Latest Stories

  • DRIVEN: 2019 Mazda 3 prototype with SkyActiv-X engine – is a high-tech petrol mill still relevant?

    This review has been translated from the Bahasa Malaysia version, written by our colleague Izwaashura Sadali and published on paultan.org/bm.

    Since Mazda announced details of its next-generation SkyActiv petrol engine, SkyActiv-X, many enthusiasts – especially Mazda loyalists – have been eager to find out just how effective Hiroshima’s radical new technologies would be.

    Expected to make its production debut next year, the company’s new engine was initially supposed to use a technology called Homogeneous Charge Compression Ignition (HCCI), which does away with the spark plug completely – only using compression pressure itself to ignite the fuel/air mixture, like a diesel. However, the finalised version will instead retain the use of a spark plug to control ignition timing at specific periods.

    Called Spark Controlled Compression Ignition (SPCCI), the technology is still in prototype stages, but Mazda has confidence in its SkyActiv-X engine. At a time when other carmakers are moving to plug-in hybrids and electric vehicles, it insists on soldiering on with internal combustion engines – not just because it wants to go against the grain. Instead, the company believes the ICE can still be relevant on the market.

    Mazda is so excited of its technology that it recently invited motoring journalists from the Asia Pacific region – including from Malaysia, Thailand, Philippines, Indonesia and Vietnam – to Fukuoka, Japan for its Mazda ASEAN Tech Forum 2018, with a test drive of a next-generation Mazda 3 prototype fitted with the SkyActiv-X engine billed as the highlight of the event. Read on to find out how it drives.

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  • SPYSHOTS: Audi RS Q8 spotted road-testing again

    The Audi RS Q8 has been spotted running road trials again, and this time our spy photographers have found it wearing less camouflage. A milder performance version, the SQ8, has already been spied running cold-weather tests, and the range-topping RS model could well be the German marque’s non-identical twin to the Lamborghini Urus.

    Visual cues typical of an Audi RS model appear here; larger air intakes, wider wheel arches and the Audi RS signature oval exhaust outlets feature here on the development vehicle photographed here. Larger wheels are home to what appear to be composite ceramic brakes, fitted with six-piston calipers on the front axle, along with an RS-specific chassis tune.

    Under the hood, the Lamborghini’s 4.0 litre biturbo V8 petrol powerplant produces 650 PS and 850 Nm of torque, and the Italian manufacturer has stated before that the engine in the Urus is unique to Lamborghini, despite similarities in displacement and configuration to other engines in the Volkswagen Group, which both it and parent Audi are a part of.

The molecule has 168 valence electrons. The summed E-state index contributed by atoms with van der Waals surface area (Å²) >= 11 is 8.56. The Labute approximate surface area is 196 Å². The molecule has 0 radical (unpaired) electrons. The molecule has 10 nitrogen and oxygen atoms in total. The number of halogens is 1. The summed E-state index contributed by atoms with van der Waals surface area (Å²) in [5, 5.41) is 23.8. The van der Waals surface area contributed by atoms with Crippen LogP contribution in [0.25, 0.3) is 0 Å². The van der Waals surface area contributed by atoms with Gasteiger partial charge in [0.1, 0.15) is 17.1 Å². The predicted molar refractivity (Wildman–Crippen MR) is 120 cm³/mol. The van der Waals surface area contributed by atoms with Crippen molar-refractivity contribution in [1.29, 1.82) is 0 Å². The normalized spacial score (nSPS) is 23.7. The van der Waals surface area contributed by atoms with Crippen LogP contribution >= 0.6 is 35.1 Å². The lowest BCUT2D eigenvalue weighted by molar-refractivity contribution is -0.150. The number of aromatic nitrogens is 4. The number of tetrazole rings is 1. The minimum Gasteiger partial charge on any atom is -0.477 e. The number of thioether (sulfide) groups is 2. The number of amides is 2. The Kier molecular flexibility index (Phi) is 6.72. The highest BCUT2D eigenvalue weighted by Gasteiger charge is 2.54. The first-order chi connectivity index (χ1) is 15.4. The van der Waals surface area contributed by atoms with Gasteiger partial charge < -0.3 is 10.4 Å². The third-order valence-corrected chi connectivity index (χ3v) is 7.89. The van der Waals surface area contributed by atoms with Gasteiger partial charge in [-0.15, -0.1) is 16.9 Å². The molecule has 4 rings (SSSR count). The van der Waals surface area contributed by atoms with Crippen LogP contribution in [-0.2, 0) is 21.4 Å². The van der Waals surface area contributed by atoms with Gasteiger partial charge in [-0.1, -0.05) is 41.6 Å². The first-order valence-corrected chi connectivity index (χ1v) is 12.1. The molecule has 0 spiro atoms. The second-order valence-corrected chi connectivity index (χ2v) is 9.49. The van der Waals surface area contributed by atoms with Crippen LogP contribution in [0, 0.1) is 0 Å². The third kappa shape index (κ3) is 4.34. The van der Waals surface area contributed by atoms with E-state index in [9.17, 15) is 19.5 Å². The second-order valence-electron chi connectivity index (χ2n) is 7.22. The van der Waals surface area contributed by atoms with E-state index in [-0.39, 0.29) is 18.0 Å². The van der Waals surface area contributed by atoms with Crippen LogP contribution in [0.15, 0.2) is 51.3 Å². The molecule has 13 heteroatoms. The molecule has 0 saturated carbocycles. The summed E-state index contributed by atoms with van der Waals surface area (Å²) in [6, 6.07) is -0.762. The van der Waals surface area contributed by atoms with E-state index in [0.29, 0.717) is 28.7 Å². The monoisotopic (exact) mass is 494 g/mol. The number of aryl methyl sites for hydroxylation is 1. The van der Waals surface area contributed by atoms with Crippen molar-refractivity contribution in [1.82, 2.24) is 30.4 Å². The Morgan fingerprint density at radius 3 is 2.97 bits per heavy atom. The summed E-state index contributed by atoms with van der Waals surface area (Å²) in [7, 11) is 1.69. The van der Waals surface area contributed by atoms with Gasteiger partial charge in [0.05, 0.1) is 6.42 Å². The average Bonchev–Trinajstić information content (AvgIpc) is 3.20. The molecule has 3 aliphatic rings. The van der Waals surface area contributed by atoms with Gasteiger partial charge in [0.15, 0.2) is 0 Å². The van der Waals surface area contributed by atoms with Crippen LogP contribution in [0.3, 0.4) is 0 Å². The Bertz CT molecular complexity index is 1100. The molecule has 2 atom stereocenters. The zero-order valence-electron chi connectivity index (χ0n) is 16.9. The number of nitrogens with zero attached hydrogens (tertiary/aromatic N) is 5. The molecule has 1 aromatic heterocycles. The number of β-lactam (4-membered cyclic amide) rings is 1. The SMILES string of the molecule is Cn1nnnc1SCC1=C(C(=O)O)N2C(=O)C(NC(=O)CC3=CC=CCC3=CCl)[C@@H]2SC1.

That said, Audi’s own installation of the 4.0 litre biturbo V8s already produce close to 600 hp, so a tweak to close the gap with the Urus’ output figures isn’t too far fetched. Elsewhere in the RS Q8, technologies set to feature could include four-wheel steering, electromechanical active roll stabilisation, variable drive modes and more. A date for its debut has yet to be confirmed, though when it does the Urus will be rather closely positioned to the RS Q8. Room for an Urus Performante of sorts, perhaps?

     
  • Honda HR-V facelift launched in Thailand – new RS spec with AEB, LaneWatch, glass roof, pearl red

    The Honda HR-V facelift has been revealed in Thailand, where it will be in showrooms from July 8. The refreshed B-segment SUV made its home market debut in February this year. Already spotted testing here, it should be on Honda Malaysia’s cards.

    No big changes to a popular product, and the facelifted car is immediately familiar. The biggest changes are in front, where the Honda logo now sits on a thick bar. Top spec cars get new LED headlamps in the same “scaled” style as the Civic, while the U-shaped “mouth” is now wider. The bumper has been reprofiled and the foglamps are now LED strips.

    Elsewhere, there’s a slim chrome bar linking the tail lamps, which have two horizontal LED tubes in Thailand’s case. Our neighbouring market gets a new RS trim level, and the top sporty spec adds on unique two-tone five-spoke 17-inch wheels. The rims on E and EL grades are the 17-inch rims we’re familiar with.

    Compared with the mid EL with full body coloured trim, the RS gets contrasting gloss black on the entire lower portion and mirror caps. The Passion Red Pearl colour you see here is new and exclusive to the RS, and so are new-to-model items such as a panoramic sunroof and City Brake Active System (CTBA), which is autonomous emergency braking that works between 5 and 30 km/h.